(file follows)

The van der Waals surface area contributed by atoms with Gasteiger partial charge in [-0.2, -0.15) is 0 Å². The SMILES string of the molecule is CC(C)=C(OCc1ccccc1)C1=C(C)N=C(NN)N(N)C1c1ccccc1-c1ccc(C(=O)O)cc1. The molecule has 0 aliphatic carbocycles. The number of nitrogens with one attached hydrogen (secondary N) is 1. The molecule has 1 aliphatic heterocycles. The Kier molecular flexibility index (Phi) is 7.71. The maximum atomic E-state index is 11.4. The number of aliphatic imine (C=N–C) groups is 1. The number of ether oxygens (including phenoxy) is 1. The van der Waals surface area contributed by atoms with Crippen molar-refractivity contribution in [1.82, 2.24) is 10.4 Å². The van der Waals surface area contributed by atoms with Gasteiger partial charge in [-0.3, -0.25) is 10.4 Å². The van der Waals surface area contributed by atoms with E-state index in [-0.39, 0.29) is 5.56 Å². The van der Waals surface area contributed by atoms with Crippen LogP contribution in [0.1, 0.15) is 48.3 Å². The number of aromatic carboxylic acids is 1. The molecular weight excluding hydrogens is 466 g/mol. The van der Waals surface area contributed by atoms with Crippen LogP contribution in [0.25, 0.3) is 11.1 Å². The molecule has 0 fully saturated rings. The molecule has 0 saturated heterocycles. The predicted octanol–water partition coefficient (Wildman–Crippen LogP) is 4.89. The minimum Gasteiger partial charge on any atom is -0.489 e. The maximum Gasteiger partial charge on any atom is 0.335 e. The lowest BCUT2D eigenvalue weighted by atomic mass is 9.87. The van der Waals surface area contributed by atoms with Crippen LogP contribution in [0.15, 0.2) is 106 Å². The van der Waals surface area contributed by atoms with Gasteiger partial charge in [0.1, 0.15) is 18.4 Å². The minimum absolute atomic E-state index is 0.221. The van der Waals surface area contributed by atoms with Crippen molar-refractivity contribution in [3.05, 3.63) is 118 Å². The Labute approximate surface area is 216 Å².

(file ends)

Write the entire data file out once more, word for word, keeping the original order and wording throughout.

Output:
The van der Waals surface area contributed by atoms with Gasteiger partial charge in [-0.2, -0.15) is 0 Å². The SMILES string of the molecule is CC(C)=C(OCc1ccccc1)C1=C(C)N=C(NN)N(N)C1c1ccccc1-c1ccc(C(=O)O)cc1. The molecule has 0 aliphatic carbocycles. The number of nitrogens with one attached hydrogen (secondary N) is 1. The molecule has 1 aliphatic heterocycles. The Kier molecular flexibility index (Phi) is 7.71. The maximum atomic E-state index is 11.4. The number of aliphatic imine (C=N–C) groups is 1. The number of ether oxygens (including phenoxy) is 1. The van der Waals surface area contributed by atoms with Crippen molar-refractivity contribution in [1.82, 2.24) is 10.4 Å². The van der Waals surface area contributed by atoms with Gasteiger partial charge in [-0.3, -0.25) is 10.4 Å². The van der Waals surface area contributed by atoms with E-state index in [-0.39, 0.29) is 5.56 Å². The van der Waals surface area contributed by atoms with Crippen LogP contribution in [0.1, 0.15) is 48.3 Å². The number of aromatic carboxylic acids is 1. The molecular weight excluding hydrogens is 466 g/mol. The van der Waals surface area contributed by atoms with Crippen LogP contribution in [0.25, 0.3) is 11.1 Å². The molecule has 0 fully saturated rings. The molecule has 0 saturated heterocycles. The predicted octanol–water partition coefficient (Wildman–Crippen LogP) is 4.89. The minimum Gasteiger partial charge on any atom is -0.489 e. The maximum Gasteiger partial charge on any atom is 0.335 e. The lowest BCUT2D eigenvalue weighted by atomic mass is 9.87. The van der Waals surface area contributed by atoms with Crippen LogP contribution in [0.15, 0.2) is 106 Å². The van der Waals surface area contributed by atoms with Gasteiger partial charge in [0.1, 0.15) is 18.4 Å². The minimum absolute atomic E-state index is 0.221. The van der Waals surface area contributed by atoms with Crippen molar-refractivity contribution in [3.05, 3.63) is 118 Å². The Labute approximate surface area is 216 Å².